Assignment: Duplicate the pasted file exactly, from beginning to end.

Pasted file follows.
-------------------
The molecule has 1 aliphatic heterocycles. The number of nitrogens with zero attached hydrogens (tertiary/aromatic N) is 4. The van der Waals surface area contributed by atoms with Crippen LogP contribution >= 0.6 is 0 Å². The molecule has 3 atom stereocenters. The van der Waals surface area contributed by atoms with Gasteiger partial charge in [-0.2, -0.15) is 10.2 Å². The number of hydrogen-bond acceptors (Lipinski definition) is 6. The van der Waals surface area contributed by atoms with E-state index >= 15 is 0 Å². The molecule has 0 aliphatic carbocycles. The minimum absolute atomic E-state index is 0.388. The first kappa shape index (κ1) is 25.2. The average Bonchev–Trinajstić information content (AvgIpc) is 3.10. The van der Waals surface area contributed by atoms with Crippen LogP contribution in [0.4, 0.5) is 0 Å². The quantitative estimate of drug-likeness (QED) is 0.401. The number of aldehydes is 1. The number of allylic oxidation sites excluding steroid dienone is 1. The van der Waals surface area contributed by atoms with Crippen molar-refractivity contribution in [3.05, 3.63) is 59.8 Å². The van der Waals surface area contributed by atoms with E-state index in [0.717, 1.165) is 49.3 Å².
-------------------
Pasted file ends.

The molecule has 1 aliphatic heterocycles. The number of nitrogens with zero attached hydrogens (tertiary/aromatic N) is 4. The van der Waals surface area contributed by atoms with Crippen LogP contribution >= 0.6 is 0 Å². The molecule has 3 atom stereocenters. The van der Waals surface area contributed by atoms with Gasteiger partial charge in [-0.2, -0.15) is 10.2 Å². The number of hydrogen-bond acceptors (Lipinski definition) is 6. The van der Waals surface area contributed by atoms with E-state index >= 15 is 0 Å². The molecule has 0 aliphatic carbocycles. The minimum absolute atomic E-state index is 0.388. The first kappa shape index (κ1) is 25.2. The average Bonchev–Trinajstić information content (AvgIpc) is 3.10. The van der Waals surface area contributed by atoms with Crippen LogP contribution in [0.4, 0.5) is 0 Å². The quantitative estimate of drug-likeness (QED) is 0.401. The number of aldehydes is 1. The number of allylic oxidation sites excluding steroid dienone is 1. The van der Waals surface area contributed by atoms with Crippen molar-refractivity contribution in [3.05, 3.63) is 59.8 Å². The van der Waals surface area contributed by atoms with E-state index in [0.717, 1.165) is 49.3 Å².